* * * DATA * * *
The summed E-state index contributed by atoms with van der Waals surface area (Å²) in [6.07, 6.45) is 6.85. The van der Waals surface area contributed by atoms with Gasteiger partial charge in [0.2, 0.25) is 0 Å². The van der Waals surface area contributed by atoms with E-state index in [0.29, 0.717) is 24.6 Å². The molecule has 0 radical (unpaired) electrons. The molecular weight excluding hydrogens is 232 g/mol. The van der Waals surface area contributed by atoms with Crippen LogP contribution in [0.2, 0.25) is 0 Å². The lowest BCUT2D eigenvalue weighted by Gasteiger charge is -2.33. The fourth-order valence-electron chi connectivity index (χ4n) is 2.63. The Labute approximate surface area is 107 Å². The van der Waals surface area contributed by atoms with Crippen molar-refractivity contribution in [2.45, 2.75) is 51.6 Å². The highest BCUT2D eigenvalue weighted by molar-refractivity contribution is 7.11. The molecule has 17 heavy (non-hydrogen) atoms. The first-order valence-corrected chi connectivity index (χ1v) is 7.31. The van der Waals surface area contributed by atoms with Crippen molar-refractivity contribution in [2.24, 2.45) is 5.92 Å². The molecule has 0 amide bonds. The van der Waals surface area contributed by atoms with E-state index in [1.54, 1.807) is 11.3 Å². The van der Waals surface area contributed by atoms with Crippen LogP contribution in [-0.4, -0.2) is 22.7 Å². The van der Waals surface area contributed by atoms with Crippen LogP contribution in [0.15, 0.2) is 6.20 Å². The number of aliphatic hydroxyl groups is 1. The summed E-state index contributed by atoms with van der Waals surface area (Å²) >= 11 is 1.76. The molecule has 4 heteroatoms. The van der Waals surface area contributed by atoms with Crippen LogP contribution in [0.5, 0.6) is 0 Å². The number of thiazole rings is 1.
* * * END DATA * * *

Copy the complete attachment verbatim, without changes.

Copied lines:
The summed E-state index contributed by atoms with van der Waals surface area (Å²) in [6.07, 6.45) is 6.85. The van der Waals surface area contributed by atoms with Gasteiger partial charge in [0.2, 0.25) is 0 Å². The van der Waals surface area contributed by atoms with E-state index in [0.29, 0.717) is 24.6 Å². The molecule has 0 radical (unpaired) electrons. The molecular weight excluding hydrogens is 232 g/mol. The van der Waals surface area contributed by atoms with Crippen LogP contribution in [0.2, 0.25) is 0 Å². The lowest BCUT2D eigenvalue weighted by Gasteiger charge is -2.33. The fourth-order valence-electron chi connectivity index (χ4n) is 2.63. The Labute approximate surface area is 107 Å². The van der Waals surface area contributed by atoms with Crippen molar-refractivity contribution in [2.45, 2.75) is 51.6 Å². The highest BCUT2D eigenvalue weighted by molar-refractivity contribution is 7.11. The molecule has 17 heavy (non-hydrogen) atoms. The first-order valence-corrected chi connectivity index (χ1v) is 7.31. The van der Waals surface area contributed by atoms with Crippen molar-refractivity contribution in [2.24, 2.45) is 5.92 Å². The molecule has 0 amide bonds. The van der Waals surface area contributed by atoms with E-state index in [1.54, 1.807) is 11.3 Å². The van der Waals surface area contributed by atoms with Crippen LogP contribution in [-0.4, -0.2) is 22.7 Å². The van der Waals surface area contributed by atoms with Crippen LogP contribution in [0.15, 0.2) is 6.20 Å². The number of aliphatic hydroxyl groups is 1. The summed E-state index contributed by atoms with van der Waals surface area (Å²) >= 11 is 1.76. The molecule has 4 heteroatoms. The van der Waals surface area contributed by atoms with Crippen LogP contribution in [0.5, 0.6) is 0 Å². The number of thiazole rings is 1.